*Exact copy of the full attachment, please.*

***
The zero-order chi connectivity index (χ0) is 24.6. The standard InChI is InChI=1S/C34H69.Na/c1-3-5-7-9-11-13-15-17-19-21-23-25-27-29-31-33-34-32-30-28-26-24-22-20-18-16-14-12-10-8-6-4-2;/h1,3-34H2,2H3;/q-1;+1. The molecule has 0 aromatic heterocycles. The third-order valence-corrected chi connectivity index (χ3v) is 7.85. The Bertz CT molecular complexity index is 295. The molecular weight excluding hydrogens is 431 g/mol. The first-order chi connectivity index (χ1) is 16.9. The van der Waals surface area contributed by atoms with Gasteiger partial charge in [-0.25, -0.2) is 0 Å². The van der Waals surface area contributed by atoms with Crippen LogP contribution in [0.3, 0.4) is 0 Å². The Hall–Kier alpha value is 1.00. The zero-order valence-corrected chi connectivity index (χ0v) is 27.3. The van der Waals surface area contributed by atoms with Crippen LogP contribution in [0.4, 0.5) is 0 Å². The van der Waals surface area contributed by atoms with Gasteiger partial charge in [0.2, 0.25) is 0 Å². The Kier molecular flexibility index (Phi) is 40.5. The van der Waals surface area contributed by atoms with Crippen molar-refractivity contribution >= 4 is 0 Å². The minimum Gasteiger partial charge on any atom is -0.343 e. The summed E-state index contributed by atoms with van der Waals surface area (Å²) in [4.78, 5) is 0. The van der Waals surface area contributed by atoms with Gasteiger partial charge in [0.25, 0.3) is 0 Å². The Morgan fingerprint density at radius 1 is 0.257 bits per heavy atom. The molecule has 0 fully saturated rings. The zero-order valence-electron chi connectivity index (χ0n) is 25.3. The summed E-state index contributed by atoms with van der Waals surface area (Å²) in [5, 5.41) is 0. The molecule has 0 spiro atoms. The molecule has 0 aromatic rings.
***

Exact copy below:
The zero-order chi connectivity index (χ0) is 24.6. The standard InChI is InChI=1S/C34H69.Na/c1-3-5-7-9-11-13-15-17-19-21-23-25-27-29-31-33-34-32-30-28-26-24-22-20-18-16-14-12-10-8-6-4-2;/h1,3-34H2,2H3;/q-1;+1. The molecule has 0 aromatic heterocycles. The third-order valence-corrected chi connectivity index (χ3v) is 7.85. The Bertz CT molecular complexity index is 295. The molecular weight excluding hydrogens is 431 g/mol. The first-order chi connectivity index (χ1) is 16.9. The van der Waals surface area contributed by atoms with Gasteiger partial charge in [-0.25, -0.2) is 0 Å². The van der Waals surface area contributed by atoms with Crippen LogP contribution in [0.3, 0.4) is 0 Å². The Hall–Kier alpha value is 1.00. The zero-order valence-corrected chi connectivity index (χ0v) is 27.3. The van der Waals surface area contributed by atoms with Crippen LogP contribution in [0.4, 0.5) is 0 Å². The van der Waals surface area contributed by atoms with Gasteiger partial charge in [0.2, 0.25) is 0 Å². The Kier molecular flexibility index (Phi) is 40.5. The van der Waals surface area contributed by atoms with Crippen molar-refractivity contribution >= 4 is 0 Å². The minimum Gasteiger partial charge on any atom is -0.343 e. The summed E-state index contributed by atoms with van der Waals surface area (Å²) in [4.78, 5) is 0. The van der Waals surface area contributed by atoms with Gasteiger partial charge in [0.25, 0.3) is 0 Å². The Morgan fingerprint density at radius 1 is 0.257 bits per heavy atom. The molecule has 0 fully saturated rings. The zero-order valence-electron chi connectivity index (χ0n) is 25.3. The summed E-state index contributed by atoms with van der Waals surface area (Å²) in [5, 5.41) is 0. The molecule has 0 spiro atoms. The molecule has 0 aromatic rings.